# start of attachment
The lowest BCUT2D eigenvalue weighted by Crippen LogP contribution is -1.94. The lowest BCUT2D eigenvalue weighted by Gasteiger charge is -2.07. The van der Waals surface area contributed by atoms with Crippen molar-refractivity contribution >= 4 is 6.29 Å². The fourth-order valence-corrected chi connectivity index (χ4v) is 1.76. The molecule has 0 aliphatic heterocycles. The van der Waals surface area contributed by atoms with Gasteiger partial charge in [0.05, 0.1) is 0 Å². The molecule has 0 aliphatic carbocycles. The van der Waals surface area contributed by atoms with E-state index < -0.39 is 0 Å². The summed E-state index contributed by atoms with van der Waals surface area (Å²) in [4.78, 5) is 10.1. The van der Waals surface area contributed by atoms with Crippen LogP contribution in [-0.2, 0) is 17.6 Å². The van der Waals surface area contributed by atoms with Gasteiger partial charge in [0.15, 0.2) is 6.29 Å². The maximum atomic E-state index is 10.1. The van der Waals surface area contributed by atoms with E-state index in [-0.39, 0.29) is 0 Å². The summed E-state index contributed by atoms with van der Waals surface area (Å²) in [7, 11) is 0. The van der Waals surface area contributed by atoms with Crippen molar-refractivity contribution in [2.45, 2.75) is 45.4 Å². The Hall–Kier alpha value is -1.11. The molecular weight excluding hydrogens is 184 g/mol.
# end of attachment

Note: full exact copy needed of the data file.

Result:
The lowest BCUT2D eigenvalue weighted by Crippen LogP contribution is -1.94. The lowest BCUT2D eigenvalue weighted by Gasteiger charge is -2.07. The van der Waals surface area contributed by atoms with Crippen molar-refractivity contribution >= 4 is 6.29 Å². The fourth-order valence-corrected chi connectivity index (χ4v) is 1.76. The molecule has 0 aliphatic heterocycles. The van der Waals surface area contributed by atoms with Gasteiger partial charge in [0.05, 0.1) is 0 Å². The molecule has 0 aliphatic carbocycles. The van der Waals surface area contributed by atoms with E-state index < -0.39 is 0 Å². The summed E-state index contributed by atoms with van der Waals surface area (Å²) in [4.78, 5) is 10.1. The van der Waals surface area contributed by atoms with Crippen LogP contribution in [-0.2, 0) is 17.6 Å². The van der Waals surface area contributed by atoms with Gasteiger partial charge in [0.15, 0.2) is 6.29 Å². The maximum atomic E-state index is 10.1. The van der Waals surface area contributed by atoms with E-state index in [-0.39, 0.29) is 0 Å². The summed E-state index contributed by atoms with van der Waals surface area (Å²) in [7, 11) is 0. The van der Waals surface area contributed by atoms with Crippen molar-refractivity contribution in [2.45, 2.75) is 45.4 Å². The Hall–Kier alpha value is -1.11. The molecular weight excluding hydrogens is 184 g/mol.